And washable. I’m much rather pay $109, $89 or $112 on sale for a boden ottoman dress in a classic shape than almost double that for MM La Fleur. I have their elbow length sleeve jardigan and I love it but I think their dresses, especially the Etsuko, are overhyped.

    • MM LaFleur Review :

      Agree that washability is a huge savings. As mentioned, the dress did fit well. This was just irrelevant given the unravelled hem.

      As a sidenote, many Ann Taylor dresses are lined and machine washable. They have a nice navy one right now with cap sleeves. I was looking for something longer sleeves.

      • I am a big fan, but have had hem problems with two garments now – mostly the Etsuko type fabric. They are always very good about taking it back despite it being outside the returns window and being worn, but it’s still frustrating to have it fall apart on me.
        I’ve had better luck with the ponte materials there.

    • Ugh, this is still an issue? I had three items with unraveled hems. I complained and they claimed that they were working on a solution. This was in the Spring. I’ve stayed away since.

    • shamlet96 :

      yeah, I’ve thought about ordering but i don’t love the fabrics (or the prices, for that matter). I stick to j.crew, j.crew factory and BR (on occasion).

  4. Baconpancakes :

    If you loved my copycat outfit question last week (http://www.whowhatwear.com/minimal-work-style) and you wear an XL, we can twin! I got this and it’s perfect and on sale: https://www.madewell.com/madewell_category/SWEATERS/pullovers/PRDOVR~G9612/G9612.jsp

    It’s very thin, works best with a smooth bra, but I like the weight and the swing of it.

  5. Baby names :

    My husband and I have one of the 5 most common surnames in the US. We are expecting a baby girl soon and the only name we both love is very very common (also in the top 5). We both love the name and I think it sounds great with our last name, but I am a little worried about our daughter being not only one of several in her class with her first name but potentially not the only FirstName LastName. Thinking further down the road, it will also be very hard for her to establish a search engine presence for herself unless she uses her middle name, but that’s probably true even if we choose a much more unique first name. If it weren’t for our super common last name I don’t think I’d worry so much about it but the combo of super common first names and super common last is giving me pause. Any thoughts?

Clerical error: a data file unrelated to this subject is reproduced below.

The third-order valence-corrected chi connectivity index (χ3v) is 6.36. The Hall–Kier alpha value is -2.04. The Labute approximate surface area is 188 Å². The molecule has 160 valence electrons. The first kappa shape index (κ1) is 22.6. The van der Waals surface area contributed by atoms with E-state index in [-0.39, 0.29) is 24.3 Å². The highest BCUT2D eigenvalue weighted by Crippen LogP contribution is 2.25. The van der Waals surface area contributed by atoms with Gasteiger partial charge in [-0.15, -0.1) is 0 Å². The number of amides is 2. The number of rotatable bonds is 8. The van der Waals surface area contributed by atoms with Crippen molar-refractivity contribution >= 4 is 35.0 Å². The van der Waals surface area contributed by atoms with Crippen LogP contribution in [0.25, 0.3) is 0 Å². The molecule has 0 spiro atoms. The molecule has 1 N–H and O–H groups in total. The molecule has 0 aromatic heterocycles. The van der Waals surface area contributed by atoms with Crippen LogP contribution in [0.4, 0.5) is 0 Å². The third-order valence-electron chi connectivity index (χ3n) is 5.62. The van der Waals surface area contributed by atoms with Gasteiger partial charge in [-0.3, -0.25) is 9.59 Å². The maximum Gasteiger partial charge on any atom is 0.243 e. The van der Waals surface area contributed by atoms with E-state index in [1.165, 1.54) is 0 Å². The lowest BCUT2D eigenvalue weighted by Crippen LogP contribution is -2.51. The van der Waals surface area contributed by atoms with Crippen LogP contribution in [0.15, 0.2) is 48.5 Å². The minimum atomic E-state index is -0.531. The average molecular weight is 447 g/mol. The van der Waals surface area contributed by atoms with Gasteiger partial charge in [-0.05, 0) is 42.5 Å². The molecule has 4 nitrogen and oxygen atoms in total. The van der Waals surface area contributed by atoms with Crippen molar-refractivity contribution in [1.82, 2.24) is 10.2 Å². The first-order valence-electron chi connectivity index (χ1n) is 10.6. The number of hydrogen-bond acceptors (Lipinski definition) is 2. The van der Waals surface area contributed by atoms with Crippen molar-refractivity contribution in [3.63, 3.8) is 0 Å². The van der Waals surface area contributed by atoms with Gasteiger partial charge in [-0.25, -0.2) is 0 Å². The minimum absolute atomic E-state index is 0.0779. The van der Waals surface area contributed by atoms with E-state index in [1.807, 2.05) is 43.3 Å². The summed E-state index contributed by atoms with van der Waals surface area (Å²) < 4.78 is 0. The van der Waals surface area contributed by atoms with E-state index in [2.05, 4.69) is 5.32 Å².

• Yeah just go for it. The Andrew Smiths of the world survive just fine and it might be nice to to be immediately recognizable.

    • I would avoid mostly because it will immediately be dated. Like how there are no little girls who are Jennifers or Jessicas anymore. Pick something off the top ten list.

      • Sorry, but I think this is terrible advice. (Maybe it’s a troll? I’m still biting.) Names, just like everything else, go through trends and cycles. If you pick a top ten, it will also immediately become dated. Pick the name you love. It’s not the worst thing in the world to have a common name, and it’s not the end of the world for her to use her middle name if need be.

        • Unless I totally misread Anon’s advice, I think you’re in total agreement — pick a name OFF the top 10 list, not ON the top 10 list. OFF could be read as ON in this case but that interpretation wouldn’t make any sense together with the preceding sentences…

          • Anonymous :

            This. Not a troll. Although I see how it does not read clearly. ‘off’ as in below the 10th spot, not as in ‘from’.

            Do not pick a common name. It is no fun being one of 4 Jennifers or Olivias in a class. Pick a name from below the list’s tenth spot at a minimum.

      • Jennifer and Jessica were popular an entire generation ago though – it’s not like 5 years from now people are going to be like “Ewww, Emma is SO last year.” Will it be a popular name in 2040? Probably not, but I don’t really see how that has much relevance to a kid born in 2017.